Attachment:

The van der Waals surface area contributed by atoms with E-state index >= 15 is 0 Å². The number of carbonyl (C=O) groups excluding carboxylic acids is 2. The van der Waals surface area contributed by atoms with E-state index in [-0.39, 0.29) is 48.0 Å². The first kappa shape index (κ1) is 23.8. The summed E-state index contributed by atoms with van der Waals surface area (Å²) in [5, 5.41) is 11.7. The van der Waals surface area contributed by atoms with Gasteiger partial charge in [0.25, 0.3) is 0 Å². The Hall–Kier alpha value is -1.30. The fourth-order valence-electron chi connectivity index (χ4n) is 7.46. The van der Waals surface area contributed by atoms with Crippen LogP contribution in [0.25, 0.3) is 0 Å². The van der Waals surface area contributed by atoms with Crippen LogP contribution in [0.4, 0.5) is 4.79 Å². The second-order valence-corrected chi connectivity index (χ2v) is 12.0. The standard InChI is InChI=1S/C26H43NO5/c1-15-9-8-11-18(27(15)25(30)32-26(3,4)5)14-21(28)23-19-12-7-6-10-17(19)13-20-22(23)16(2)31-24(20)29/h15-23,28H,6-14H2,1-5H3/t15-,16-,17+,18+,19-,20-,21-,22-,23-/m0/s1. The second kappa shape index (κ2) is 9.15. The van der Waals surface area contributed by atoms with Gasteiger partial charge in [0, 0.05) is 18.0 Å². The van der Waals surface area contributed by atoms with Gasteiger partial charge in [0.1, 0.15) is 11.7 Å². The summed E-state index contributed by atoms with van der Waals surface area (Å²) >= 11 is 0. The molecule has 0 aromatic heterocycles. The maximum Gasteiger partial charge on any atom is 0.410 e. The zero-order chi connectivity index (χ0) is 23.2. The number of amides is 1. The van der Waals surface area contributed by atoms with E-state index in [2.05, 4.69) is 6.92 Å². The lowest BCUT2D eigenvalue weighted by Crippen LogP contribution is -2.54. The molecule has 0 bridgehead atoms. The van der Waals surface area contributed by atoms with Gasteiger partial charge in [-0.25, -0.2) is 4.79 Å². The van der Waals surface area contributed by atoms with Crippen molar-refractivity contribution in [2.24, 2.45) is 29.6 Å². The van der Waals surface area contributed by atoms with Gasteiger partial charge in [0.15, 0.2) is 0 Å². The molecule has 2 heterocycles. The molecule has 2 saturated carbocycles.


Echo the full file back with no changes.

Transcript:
The van der Waals surface area contributed by atoms with E-state index >= 15 is 0 Å². The number of carbonyl (C=O) groups excluding carboxylic acids is 2. The van der Waals surface area contributed by atoms with E-state index in [-0.39, 0.29) is 48.0 Å². The first kappa shape index (κ1) is 23.8. The summed E-state index contributed by atoms with van der Waals surface area (Å²) in [5, 5.41) is 11.7. The van der Waals surface area contributed by atoms with Gasteiger partial charge in [0.25, 0.3) is 0 Å². The Hall–Kier alpha value is -1.30. The fourth-order valence-electron chi connectivity index (χ4n) is 7.46. The van der Waals surface area contributed by atoms with Crippen LogP contribution in [0.25, 0.3) is 0 Å². The van der Waals surface area contributed by atoms with Crippen LogP contribution in [0.4, 0.5) is 4.79 Å². The second-order valence-corrected chi connectivity index (χ2v) is 12.0. The standard InChI is InChI=1S/C26H43NO5/c1-15-9-8-11-18(27(15)25(30)32-26(3,4)5)14-21(28)23-19-12-7-6-10-17(19)13-20-22(23)16(2)31-24(20)29/h15-23,28H,6-14H2,1-5H3/t15-,16-,17+,18+,19-,20-,21-,22-,23-/m0/s1. The second kappa shape index (κ2) is 9.15. The van der Waals surface area contributed by atoms with Gasteiger partial charge in [0, 0.05) is 18.0 Å². The van der Waals surface area contributed by atoms with Gasteiger partial charge in [0.1, 0.15) is 11.7 Å². The summed E-state index contributed by atoms with van der Waals surface area (Å²) >= 11 is 0. The molecule has 0 aromatic heterocycles. The maximum Gasteiger partial charge on any atom is 0.410 e. The zero-order chi connectivity index (χ0) is 23.2. The number of amides is 1. The van der Waals surface area contributed by atoms with E-state index in [2.05, 4.69) is 6.92 Å². The lowest BCUT2D eigenvalue weighted by Crippen LogP contribution is -2.54. The molecule has 0 bridgehead atoms. The van der Waals surface area contributed by atoms with Gasteiger partial charge in [-0.25, -0.2) is 4.79 Å². The van der Waals surface area contributed by atoms with Crippen molar-refractivity contribution in [2.24, 2.45) is 29.6 Å². The van der Waals surface area contributed by atoms with Gasteiger partial charge in [0.15, 0.2) is 0 Å². The molecule has 2 heterocycles. The molecule has 2 saturated carbocycles.